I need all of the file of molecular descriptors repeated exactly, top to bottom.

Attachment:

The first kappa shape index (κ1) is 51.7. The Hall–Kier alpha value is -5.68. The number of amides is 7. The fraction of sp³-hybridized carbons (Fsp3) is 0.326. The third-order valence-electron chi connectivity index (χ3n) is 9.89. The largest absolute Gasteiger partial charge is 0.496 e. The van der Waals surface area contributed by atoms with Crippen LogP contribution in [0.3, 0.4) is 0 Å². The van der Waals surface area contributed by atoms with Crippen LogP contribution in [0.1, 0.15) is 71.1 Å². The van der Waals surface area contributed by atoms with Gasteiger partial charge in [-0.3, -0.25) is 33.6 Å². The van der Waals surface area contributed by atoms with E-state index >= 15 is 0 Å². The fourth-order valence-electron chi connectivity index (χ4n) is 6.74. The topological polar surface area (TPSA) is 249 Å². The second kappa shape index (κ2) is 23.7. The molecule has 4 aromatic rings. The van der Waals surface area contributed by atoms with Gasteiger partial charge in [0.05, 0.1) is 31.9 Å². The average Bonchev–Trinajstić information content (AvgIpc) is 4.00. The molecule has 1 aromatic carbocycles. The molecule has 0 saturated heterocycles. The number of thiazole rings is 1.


The first kappa shape index (κ1) is 51.7. The Hall–Kier alpha value is -5.68. The number of amides is 7. The fraction of sp³-hybridized carbons (Fsp3) is 0.326. The third-order valence-electron chi connectivity index (χ3n) is 9.89. The largest absolute Gasteiger partial charge is 0.496 e. The van der Waals surface area contributed by atoms with Crippen LogP contribution in [0.3, 0.4) is 0 Å². The van der Waals surface area contributed by atoms with Crippen LogP contribution in [0.1, 0.15) is 71.1 Å². The van der Waals surface area contributed by atoms with Gasteiger partial charge in [-0.3, -0.25) is 33.6 Å². The van der Waals surface area contributed by atoms with E-state index >= 15 is 0 Å². The fourth-order valence-electron chi connectivity index (χ4n) is 6.74. The topological polar surface area (TPSA) is 249 Å². The second kappa shape index (κ2) is 23.7. The molecule has 4 aromatic rings. The van der Waals surface area contributed by atoms with Gasteiger partial charge in [0.05, 0.1) is 31.9 Å². The average Bonchev–Trinajstić information content (AvgIpc) is 4.00. The molecule has 1 aromatic carbocycles. The molecule has 0 saturated heterocycles. The number of thiazole rings is 1.